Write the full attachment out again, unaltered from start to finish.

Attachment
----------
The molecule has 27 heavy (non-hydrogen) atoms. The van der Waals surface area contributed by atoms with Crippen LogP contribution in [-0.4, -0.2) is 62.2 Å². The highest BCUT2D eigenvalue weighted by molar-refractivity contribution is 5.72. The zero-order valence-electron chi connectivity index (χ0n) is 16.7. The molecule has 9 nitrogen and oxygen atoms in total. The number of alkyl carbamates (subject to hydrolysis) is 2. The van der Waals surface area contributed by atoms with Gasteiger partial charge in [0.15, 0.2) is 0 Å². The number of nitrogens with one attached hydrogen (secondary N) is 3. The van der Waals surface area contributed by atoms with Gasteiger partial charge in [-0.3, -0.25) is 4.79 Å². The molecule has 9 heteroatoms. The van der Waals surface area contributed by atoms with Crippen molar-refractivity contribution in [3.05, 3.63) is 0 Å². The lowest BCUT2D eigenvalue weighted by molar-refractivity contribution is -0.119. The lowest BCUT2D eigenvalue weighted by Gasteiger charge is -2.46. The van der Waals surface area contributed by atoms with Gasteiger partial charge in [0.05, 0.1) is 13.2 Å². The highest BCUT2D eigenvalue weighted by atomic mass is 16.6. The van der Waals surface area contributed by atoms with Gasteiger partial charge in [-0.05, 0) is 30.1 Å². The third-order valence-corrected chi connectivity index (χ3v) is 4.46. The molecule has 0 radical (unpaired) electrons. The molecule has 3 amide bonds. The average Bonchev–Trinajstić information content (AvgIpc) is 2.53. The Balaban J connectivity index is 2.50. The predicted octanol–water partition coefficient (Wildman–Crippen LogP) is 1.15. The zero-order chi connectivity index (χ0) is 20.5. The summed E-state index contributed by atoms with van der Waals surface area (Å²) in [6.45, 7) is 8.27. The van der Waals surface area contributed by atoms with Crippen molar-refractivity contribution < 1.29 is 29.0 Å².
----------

The molecule has 27 heavy (non-hydrogen) atoms. The van der Waals surface area contributed by atoms with Crippen LogP contribution in [-0.4, -0.2) is 62.2 Å². The highest BCUT2D eigenvalue weighted by molar-refractivity contribution is 5.72. The zero-order valence-electron chi connectivity index (χ0n) is 16.7. The molecule has 9 nitrogen and oxygen atoms in total. The number of alkyl carbamates (subject to hydrolysis) is 2. The van der Waals surface area contributed by atoms with Gasteiger partial charge in [0.15, 0.2) is 0 Å². The number of nitrogens with one attached hydrogen (secondary N) is 3. The van der Waals surface area contributed by atoms with Gasteiger partial charge in [-0.3, -0.25) is 4.79 Å². The molecule has 9 heteroatoms. The van der Waals surface area contributed by atoms with Crippen molar-refractivity contribution in [3.05, 3.63) is 0 Å². The lowest BCUT2D eigenvalue weighted by molar-refractivity contribution is -0.119. The lowest BCUT2D eigenvalue weighted by Gasteiger charge is -2.46. The van der Waals surface area contributed by atoms with Gasteiger partial charge in [0.05, 0.1) is 13.2 Å². The highest BCUT2D eigenvalue weighted by atomic mass is 16.6. The van der Waals surface area contributed by atoms with Gasteiger partial charge in [-0.05, 0) is 30.1 Å². The third-order valence-corrected chi connectivity index (χ3v) is 4.46. The molecule has 0 radical (unpaired) electrons. The molecule has 3 amide bonds. The average Bonchev–Trinajstić information content (AvgIpc) is 2.53. The Balaban J connectivity index is 2.50. The predicted octanol–water partition coefficient (Wildman–Crippen LogP) is 1.15. The zero-order chi connectivity index (χ0) is 20.5. The summed E-state index contributed by atoms with van der Waals surface area (Å²) in [6.45, 7) is 8.27. The van der Waals surface area contributed by atoms with Crippen molar-refractivity contribution < 1.29 is 29.0 Å².